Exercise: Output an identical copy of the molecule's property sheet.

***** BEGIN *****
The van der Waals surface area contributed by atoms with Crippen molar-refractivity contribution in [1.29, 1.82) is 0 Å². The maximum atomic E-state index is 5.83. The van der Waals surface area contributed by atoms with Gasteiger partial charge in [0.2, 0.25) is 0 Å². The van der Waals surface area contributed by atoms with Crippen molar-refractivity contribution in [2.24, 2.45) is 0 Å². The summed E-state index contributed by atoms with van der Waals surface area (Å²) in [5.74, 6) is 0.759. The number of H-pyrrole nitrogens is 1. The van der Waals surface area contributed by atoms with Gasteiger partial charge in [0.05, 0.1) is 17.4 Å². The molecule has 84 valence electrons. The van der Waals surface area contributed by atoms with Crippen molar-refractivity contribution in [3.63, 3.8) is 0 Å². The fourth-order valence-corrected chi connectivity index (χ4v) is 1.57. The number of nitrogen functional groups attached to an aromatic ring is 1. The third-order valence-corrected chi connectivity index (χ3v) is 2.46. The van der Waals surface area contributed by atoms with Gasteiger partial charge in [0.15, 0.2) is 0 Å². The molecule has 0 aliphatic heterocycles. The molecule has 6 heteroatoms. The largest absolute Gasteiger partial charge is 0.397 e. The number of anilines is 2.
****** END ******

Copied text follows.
The van der Waals surface area contributed by atoms with Crippen molar-refractivity contribution in [1.29, 1.82) is 0 Å². The maximum atomic E-state index is 5.83. The van der Waals surface area contributed by atoms with Gasteiger partial charge in [0.2, 0.25) is 0 Å². The van der Waals surface area contributed by atoms with Crippen molar-refractivity contribution in [2.24, 2.45) is 0 Å². The summed E-state index contributed by atoms with van der Waals surface area (Å²) in [5.74, 6) is 0.759. The number of H-pyrrole nitrogens is 1. The van der Waals surface area contributed by atoms with Gasteiger partial charge in [0.05, 0.1) is 17.4 Å². The molecule has 84 valence electrons. The van der Waals surface area contributed by atoms with Crippen molar-refractivity contribution in [3.63, 3.8) is 0 Å². The fourth-order valence-corrected chi connectivity index (χ4v) is 1.57. The number of nitrogen functional groups attached to an aromatic ring is 1. The third-order valence-corrected chi connectivity index (χ3v) is 2.46. The van der Waals surface area contributed by atoms with Gasteiger partial charge in [0.15, 0.2) is 0 Å². The molecule has 0 aliphatic heterocycles. The molecule has 6 heteroatoms. The largest absolute Gasteiger partial charge is 0.397 e. The number of anilines is 2.